New Directions in Crochet by Anne Raun Ough. Published in 1981 the back and white photographs and featured fashions are outdated by today’s standards, however, the author provides a comprehensive introduction to the art of crochet. Not only does she detail every crochet stitch with illustrations, directions and diagrams she provides patterns to a plethora of stitch combinations that can be utilized for a wide variety of garments.

crocheting in plain english

Crocheting in Plain English by Maggie Righetti.  Whether you are a beginner, intermediate or advanced crocheter, everyone will learn something new within the pages of this book.  The author covers every aspect of crochet from how to select the proper hook, yarn and thread to caring for your crochet items. Included are detailed instructions and illustrations on how to make stitches, decipher patterns and how to fix mistakes.

crochet in color

Crochet in color: Techniques and Designs for Playing with Color by Kathy Merrick.  This book is geared toward more advanced crocheters who are fluent in pattern reading but so it’s easy to get swept away in the beautiful color and luscious yarns featured within these pages.  With twenty different garments to choose from including mohair shawls, silk cardigans and merino wool hats every pattern offers the beginner amazing projects that they can aspire to.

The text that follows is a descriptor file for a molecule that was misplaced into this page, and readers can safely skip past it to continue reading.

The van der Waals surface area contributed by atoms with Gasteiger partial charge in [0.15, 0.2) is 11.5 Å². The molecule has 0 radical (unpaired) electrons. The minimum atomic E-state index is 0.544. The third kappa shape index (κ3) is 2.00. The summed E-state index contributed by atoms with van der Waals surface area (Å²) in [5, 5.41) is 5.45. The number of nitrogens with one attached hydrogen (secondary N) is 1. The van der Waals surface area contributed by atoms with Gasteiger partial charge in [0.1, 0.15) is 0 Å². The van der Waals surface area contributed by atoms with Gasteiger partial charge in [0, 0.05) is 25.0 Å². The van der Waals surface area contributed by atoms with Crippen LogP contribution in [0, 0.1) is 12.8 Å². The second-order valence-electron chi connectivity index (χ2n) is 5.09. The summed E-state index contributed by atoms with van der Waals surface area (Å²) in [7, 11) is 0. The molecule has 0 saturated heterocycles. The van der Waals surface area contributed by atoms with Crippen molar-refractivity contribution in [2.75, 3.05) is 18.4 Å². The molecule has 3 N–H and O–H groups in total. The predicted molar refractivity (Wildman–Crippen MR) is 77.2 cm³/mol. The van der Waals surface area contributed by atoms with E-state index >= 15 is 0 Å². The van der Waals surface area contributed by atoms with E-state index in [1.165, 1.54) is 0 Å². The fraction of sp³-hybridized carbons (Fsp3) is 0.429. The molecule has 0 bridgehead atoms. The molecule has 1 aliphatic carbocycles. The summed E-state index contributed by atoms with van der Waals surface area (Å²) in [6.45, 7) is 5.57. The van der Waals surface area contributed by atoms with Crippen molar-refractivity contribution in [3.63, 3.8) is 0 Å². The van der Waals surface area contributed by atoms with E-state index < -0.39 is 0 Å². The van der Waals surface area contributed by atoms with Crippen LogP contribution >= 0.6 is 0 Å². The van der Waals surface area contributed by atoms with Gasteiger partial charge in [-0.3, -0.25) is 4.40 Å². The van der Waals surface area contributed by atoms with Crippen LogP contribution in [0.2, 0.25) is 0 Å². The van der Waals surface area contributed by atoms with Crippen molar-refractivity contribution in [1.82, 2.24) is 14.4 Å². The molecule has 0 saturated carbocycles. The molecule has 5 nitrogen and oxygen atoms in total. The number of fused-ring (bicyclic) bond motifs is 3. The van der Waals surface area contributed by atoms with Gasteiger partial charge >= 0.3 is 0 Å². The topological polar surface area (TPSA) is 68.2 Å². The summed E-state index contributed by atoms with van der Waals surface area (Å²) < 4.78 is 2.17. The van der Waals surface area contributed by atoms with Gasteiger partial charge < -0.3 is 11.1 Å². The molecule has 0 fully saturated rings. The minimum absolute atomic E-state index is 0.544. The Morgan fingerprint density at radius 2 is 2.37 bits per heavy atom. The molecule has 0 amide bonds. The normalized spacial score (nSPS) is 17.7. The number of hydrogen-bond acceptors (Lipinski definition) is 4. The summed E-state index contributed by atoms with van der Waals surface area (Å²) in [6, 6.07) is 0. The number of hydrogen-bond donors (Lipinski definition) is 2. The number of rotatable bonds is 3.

flower shawl

-Tricia is the Library Assistant and Publicity Coordinator for the Oliver Wolcott Library who just completed her first patterned crochet hat.

divine hat

Joy of Baking

The fall and winter have always been my favorite seasons for delighting in the creation, flavors and aromas of delicate and buttery baked goods. Every time I bake bread, cakes, cookies or pies I honor the memories of my many baking mentors both past and present who have introduced me to the joys of baking. By freely sharing their knowledge and wisdom with me I have not only learned their tips and techniques but listened to the stories behind their traditional family recipes while also creating a few of my own.

fall tree

Each time I make a pie I joyously think of my grandmother who introduced me to baking when I was just a small child. I’m very fortunate to have so many wonderful memories of the times we spent together whether we were baking, crafting or collecting fresh fruits on the family farm that were ripe for eating, preserving and pie making. She relied on wholesome ingredients for all of her baked goods and she taught me that a flaky pie crust when made with butter should never be overworked and always kept cold. Even though my own pie crust is not as good as hers, I always use a ruffled edge on my pies just like she showed me all those years ago.

apple pie

For some great advice on pie making, try these two books by noted pie expert and author Michele Stuart: Perfect Pies: The Best Sweet and Savory Recipes from America’s Pie-Baking Champion and Perfect Pies and More: All New Pies, Cookies, Bars, and Cakes from America’s Pie-Baking Champion. And don’t miss tasting Michele’s pies! She’ll be at the Oliver Wolcott Library on November 14, 2013 from 7:00- 8:00 p.m., to share her secrets behind her National Pie Championship winners and serve up tips and techniques for a variety of crusts and toppings.